Fraudulent Transfer/Conveyance issues usually only come into play if there is a bankruptcy or other loss to creditors, none of which has happened here (to date). It would be very interesting if there was a subsequent filing or stiffing of creditors (especially since Ham is shouting about what a success this thing is). I would relish being the rep for the Creditors Committee in that bankruptcy. (like need to seek medical attention after 4 hours type of glee).Last edited by CreditWh0re, Sunday, July 23, 2017 3:05 PM
and of course, why the Ark people couldn't have just added the "safety tax" to the "Taxes and Fees" line on the admission, I don't know. You go to Six Flags and the sign says $59.99 general admission (plus taxes), and you end up paying $6X.XX.
Granted, I understand any business fighting a tax that impacts their customers (see Mason Ohio and Anaheim California), but in this case, I would have been more accommodating to my host city. Then again, I'm not a religious nut job trying to scam donors and the general populous with my hokum.
Not even talking about the religious aspects of this insanity factory, why are they arguing about fifty cents? It seems so trivial.
Whatever happened to "render unto Caesar"...?
Honestly, to me the problem isn't any specific religion, it's religious extremism - the idea that MINE is the one true religion, and those of you who believe *anything* else are blasphemers or worse, people who should convert or die. I tend to think that most Christians, Muslims, Jews, Buddhists, Sikhs, etc. want to live in peace. The rest, those who don't believe in their neighbors' right to leave peacefully in any religion, or with no religion at all....they need to go.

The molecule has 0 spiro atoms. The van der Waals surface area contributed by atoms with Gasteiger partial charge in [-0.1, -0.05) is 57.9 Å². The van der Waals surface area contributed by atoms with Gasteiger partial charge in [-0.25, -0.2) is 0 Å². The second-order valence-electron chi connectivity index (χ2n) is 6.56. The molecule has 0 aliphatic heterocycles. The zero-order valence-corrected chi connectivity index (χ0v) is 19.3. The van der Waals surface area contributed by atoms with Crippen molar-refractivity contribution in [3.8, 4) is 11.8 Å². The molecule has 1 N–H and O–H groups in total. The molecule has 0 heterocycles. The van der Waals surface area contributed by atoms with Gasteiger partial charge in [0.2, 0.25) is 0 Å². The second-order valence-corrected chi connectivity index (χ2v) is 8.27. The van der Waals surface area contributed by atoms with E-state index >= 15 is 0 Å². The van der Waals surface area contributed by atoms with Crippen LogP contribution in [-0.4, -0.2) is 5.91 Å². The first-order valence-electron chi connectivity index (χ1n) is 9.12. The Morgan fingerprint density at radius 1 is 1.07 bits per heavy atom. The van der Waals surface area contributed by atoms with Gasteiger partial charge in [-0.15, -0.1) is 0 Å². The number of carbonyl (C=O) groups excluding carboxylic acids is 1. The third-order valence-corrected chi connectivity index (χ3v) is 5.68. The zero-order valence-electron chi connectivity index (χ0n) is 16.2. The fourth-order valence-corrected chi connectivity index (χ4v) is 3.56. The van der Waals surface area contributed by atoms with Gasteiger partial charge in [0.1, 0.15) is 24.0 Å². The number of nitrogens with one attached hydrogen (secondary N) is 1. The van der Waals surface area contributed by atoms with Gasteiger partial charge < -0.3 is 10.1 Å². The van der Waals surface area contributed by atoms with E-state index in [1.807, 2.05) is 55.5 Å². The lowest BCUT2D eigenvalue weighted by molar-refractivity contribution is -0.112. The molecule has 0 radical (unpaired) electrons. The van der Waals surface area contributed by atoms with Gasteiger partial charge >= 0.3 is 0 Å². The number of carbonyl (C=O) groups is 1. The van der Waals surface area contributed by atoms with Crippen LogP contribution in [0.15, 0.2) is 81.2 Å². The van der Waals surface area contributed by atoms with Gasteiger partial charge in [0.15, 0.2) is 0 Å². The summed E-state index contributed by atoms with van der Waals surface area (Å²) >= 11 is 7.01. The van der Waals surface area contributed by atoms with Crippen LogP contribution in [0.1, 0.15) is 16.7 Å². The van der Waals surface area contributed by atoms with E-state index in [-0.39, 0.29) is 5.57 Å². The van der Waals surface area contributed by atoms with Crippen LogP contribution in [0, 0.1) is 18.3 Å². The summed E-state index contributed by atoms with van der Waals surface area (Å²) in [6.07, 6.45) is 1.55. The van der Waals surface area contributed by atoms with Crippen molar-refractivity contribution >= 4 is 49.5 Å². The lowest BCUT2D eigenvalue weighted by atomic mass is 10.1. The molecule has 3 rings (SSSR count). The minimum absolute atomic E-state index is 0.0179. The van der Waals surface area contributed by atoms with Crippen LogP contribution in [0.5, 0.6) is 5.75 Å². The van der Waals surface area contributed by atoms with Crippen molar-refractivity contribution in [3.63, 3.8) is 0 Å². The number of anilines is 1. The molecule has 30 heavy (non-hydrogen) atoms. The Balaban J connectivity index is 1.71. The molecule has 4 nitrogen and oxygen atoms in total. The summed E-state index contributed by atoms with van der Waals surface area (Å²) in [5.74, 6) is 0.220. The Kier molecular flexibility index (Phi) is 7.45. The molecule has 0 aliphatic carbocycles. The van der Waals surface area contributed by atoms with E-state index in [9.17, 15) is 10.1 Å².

The rest, those who don't believe in their neighbors' right to leave peacefully
I think most of them do believe in other's right to leave ;)
Whatever happened to "render unto Caesar"...?
rollergator said:Honestly, to me the problem isn't any specific religion, it's religious extremism
Very valid point. My problem with these yahoos isn't their religion, it's the fact that their "Creation Museum" shows humans and dinosaurs living together. They are adamant that is the truth.
CreditWhore, and that's my problem with them trying to get out of any sort of tax. Either they're a business (a sorely misinformed and crazy business, but still a business) and they need to pay whatever taxes their business owes, or they're a non-profit religious organization and should have to pay back the state since they used taxes to fund a religious organization, which SO defies separation of church and state. Then they don't need to pay taxes after they give the people's money back because they're a religious organization. They can't have it both ways.
Great, now the vein in my head is twitching again. I don't even live there and I'm mad.
Argh - can't edit my typo now, there's follow-up humor resting on it! ;~)